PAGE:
Vampire Weekend’s Father of the Bride Is an Ambivalent Epic About World Peace
On the art rockers’ most sprawling album, global serenity is a personal worry.
Remember world peace? It’s been a while since that dream was so common as to be a punch line. Beauty queens now skip the pleas for global harmony and instead get specific about Latin American territorial disputes. The peace symbol was initially designed to rally for nuclear disarmament, one of the many international consensuses unraveling lately. Peace as a cultural obsession, a meme, belongs to other eras: the hippie marches of the ’60s and early ’70s, and the end-of-history mirage of the ’90s.
Vampire Weekend’s Father of the Bride is an album about world peace, which might explain why it uses very particular, almost forgotten sounds and images from more idealistic times. The cover features a globe styled like something that Another Mother for Peace would have sent to Lyndon B. Johnson, or that AOL would have put on a CD for 500 hours of free internet. Intricate roots guitar draws not only from Boomer bands—the single “This Life” is nearly a remix of Van Morrison’s “Brown Eyed Girl”—but also from Clinton-era buskers such as Blind Melon and Counting Crows. When Ezra Koenig name-checks “Simple Twist of Fate,” it seems as much a reference to the Bob Dylan classic as to its rendition on the 1991 self-titled album by the Jerry Garcia Band. Tie-dye is back yet again, and Vampire Weekend are the nu, nu flower children.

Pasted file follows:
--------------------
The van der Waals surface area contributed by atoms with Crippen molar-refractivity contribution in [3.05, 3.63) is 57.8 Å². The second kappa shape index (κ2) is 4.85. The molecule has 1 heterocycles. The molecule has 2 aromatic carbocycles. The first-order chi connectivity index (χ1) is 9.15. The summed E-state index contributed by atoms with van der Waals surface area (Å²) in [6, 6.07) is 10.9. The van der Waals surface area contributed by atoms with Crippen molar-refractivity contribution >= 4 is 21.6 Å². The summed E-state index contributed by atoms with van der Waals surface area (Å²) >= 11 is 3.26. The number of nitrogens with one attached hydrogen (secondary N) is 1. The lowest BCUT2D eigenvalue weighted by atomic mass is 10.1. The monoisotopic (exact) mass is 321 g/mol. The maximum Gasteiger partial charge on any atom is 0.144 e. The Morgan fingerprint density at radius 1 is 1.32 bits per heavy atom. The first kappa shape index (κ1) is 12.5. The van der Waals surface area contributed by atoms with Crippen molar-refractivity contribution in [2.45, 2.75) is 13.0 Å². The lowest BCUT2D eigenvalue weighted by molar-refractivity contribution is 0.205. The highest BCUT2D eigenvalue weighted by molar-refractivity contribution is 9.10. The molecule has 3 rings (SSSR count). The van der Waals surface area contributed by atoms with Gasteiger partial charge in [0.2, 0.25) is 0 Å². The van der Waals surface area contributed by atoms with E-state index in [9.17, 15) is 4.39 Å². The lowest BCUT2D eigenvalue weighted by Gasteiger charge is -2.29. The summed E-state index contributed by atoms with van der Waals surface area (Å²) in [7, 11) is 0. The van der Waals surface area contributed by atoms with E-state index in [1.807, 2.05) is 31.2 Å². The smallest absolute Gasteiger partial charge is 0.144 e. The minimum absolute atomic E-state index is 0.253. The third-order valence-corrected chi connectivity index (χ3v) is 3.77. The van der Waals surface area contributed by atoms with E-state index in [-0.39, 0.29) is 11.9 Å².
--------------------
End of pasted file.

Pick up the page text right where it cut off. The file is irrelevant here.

The groovy aesthetic reads as a homecoming of sorts. In the three addictive albums they released from 2008 to 2013, Vampire Weekend captured the very particular perspective of an overeducated American male growing up in a globalized age. Koenig’s characters made pilgrimages to Dharamsala on spring break and spent December drinking horchata, all the while streaming Fela Kuti compilations, Fleetwood Mac B sides, and hyphy mixtapes. On densely allusive and yet miraculously light-feeling pop songs, hyperconnected 20-somethings wrangled, in their neurotic way, with universal concerns: love, God, punctuation. “I’m ready for the house,” Koenig sighed on 2013’s wearily beautiful Modern Vampires of the City, seeming to yearn to settle down.
In the six years since then, the singer has explored other creative outlets (creating a Netflix anime; podcasting; writing a hook for Beyoncé), lost a bandmate (the keyboardist and songwriter Rostam Batmanglij quit amicably), and had a child with his partner, Rashida Jones. These changes feel intrinsic to Father of the Bride, which is shaggier, grander, brasher, and yet more ambivalent than any previous Vampire Weekend album. With 18 ornate and overwhelming songs, it gives the feeling of sorting through a fabulously cluttered garage, which befits Koenig taking on 30-something-dad concerns: family, the planet, and the connection between the two.